It looks like New Zealand is about to break out the hard hats and take to the toolshed with gusto, as the latest Business Outlook Report from ANZ reveals that the populace remains supremely confident in the chances of a residential construction boom in the near future.
However, could this feeling be misplaced? Can this kind of construction confidence continue for years to come; and moreover, what could it mean for people looking to build wealth through property?
Confidence is rising
Over the month of July, the ANZ Business Outlook Report found that a full 52.2 per cent of survey respondents indicated they were looking to invest in residential property; quite an impressive level when considered alone, but even more so when told that it was only 28.6 per cent the month before.
That's now at a 19 month high, and we'll likely be keeping construction firms across NZ on their toes for a little while to come as a result. It might be time to start considering building wealth this way yourself, lest you miss out on the oncoming perfect storm of bricks and mortar sweeping the North Island.
A reactionary response?
BNZ Chief Economist Tony Alexander has his doubts about the feasibility of reaching such a level of supply.
This sudden uptick in construction confidence could easily be due to the impending result of the Independent Hearing Panel's recommendations to the Auckland Council regarding the Unitary Plan. Recommendations that include the expansion of the Auckland Rural Boundary and the intensification of a number of metropolitan suburbs, resulting in a proposed increase of 422,000 dwellings over the next 25 years.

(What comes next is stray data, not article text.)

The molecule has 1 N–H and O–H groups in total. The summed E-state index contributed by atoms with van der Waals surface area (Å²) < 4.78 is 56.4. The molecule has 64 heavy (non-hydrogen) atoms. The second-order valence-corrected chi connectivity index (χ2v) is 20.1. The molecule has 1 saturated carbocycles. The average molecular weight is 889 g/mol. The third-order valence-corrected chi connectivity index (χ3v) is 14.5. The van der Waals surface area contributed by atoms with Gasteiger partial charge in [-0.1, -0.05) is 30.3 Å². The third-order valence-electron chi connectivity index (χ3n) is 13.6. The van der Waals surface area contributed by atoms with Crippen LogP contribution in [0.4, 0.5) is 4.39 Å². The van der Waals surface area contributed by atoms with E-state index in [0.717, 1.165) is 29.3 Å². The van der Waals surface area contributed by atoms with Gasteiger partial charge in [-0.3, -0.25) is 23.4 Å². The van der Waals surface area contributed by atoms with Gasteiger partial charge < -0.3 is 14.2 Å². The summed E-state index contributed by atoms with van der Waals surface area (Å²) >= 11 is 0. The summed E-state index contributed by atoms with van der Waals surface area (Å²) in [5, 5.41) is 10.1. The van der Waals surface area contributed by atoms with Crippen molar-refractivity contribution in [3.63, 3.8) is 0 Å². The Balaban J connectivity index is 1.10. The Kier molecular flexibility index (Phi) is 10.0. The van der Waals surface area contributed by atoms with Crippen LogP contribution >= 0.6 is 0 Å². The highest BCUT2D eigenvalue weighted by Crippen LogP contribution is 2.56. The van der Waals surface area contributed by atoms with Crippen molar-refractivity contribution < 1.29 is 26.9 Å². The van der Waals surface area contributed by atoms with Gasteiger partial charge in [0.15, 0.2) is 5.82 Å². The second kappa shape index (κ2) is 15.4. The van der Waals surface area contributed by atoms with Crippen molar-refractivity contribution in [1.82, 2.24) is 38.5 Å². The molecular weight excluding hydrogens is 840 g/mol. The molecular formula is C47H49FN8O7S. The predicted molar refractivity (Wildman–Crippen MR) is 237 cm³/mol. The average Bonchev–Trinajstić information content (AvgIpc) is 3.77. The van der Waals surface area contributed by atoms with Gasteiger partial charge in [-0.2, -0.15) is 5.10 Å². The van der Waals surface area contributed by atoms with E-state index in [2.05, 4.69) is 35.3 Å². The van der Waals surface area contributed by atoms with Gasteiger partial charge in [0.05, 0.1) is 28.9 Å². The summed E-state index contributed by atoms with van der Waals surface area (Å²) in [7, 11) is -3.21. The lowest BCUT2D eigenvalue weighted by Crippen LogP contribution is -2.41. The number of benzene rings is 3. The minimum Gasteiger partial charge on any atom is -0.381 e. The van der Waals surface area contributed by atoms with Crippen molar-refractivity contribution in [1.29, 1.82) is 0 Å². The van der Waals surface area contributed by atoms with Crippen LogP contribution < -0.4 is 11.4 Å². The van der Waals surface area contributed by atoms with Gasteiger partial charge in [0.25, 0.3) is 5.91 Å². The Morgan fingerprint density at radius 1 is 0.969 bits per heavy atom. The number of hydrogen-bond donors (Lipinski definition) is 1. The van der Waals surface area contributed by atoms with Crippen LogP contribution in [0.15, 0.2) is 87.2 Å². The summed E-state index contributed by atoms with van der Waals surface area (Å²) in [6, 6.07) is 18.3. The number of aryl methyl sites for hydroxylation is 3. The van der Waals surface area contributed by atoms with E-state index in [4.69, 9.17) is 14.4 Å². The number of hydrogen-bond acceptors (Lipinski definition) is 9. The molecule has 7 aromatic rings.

With such an enormous figure dangled tantalisingly before Kiwi property investors, who could blame them if they started turning hungry eyes to off-the-plan purchases? However, BNZ Chief Economist Tony Alexander has his doubts about the feasibility of reaching such a level of supply, arguing that it would need 2.5 times the annual construction levels over the last 25 years. A tall order; but perhaps the upcoming loan-to-value ratio restrictions could encourage a construction surge?
That is, of course, assuming that the plan is accepted as it is – not necessarily a given, especially considering Auckland Council staff have made their own recommendations to reject some parts of the recommendations in their current form.
Lessons for investors
While several industrial bodies and political figures from all parts of the spectrum have thrown their support behind the plan, there are still questions of whether or not it is feasible, or whether it will be passed with the full 422,000 figure. We'll find out on August 19; until then, keep your eye out for more approvals, more construction and an off-the-plan frenzy!
Here's to your financial independence!
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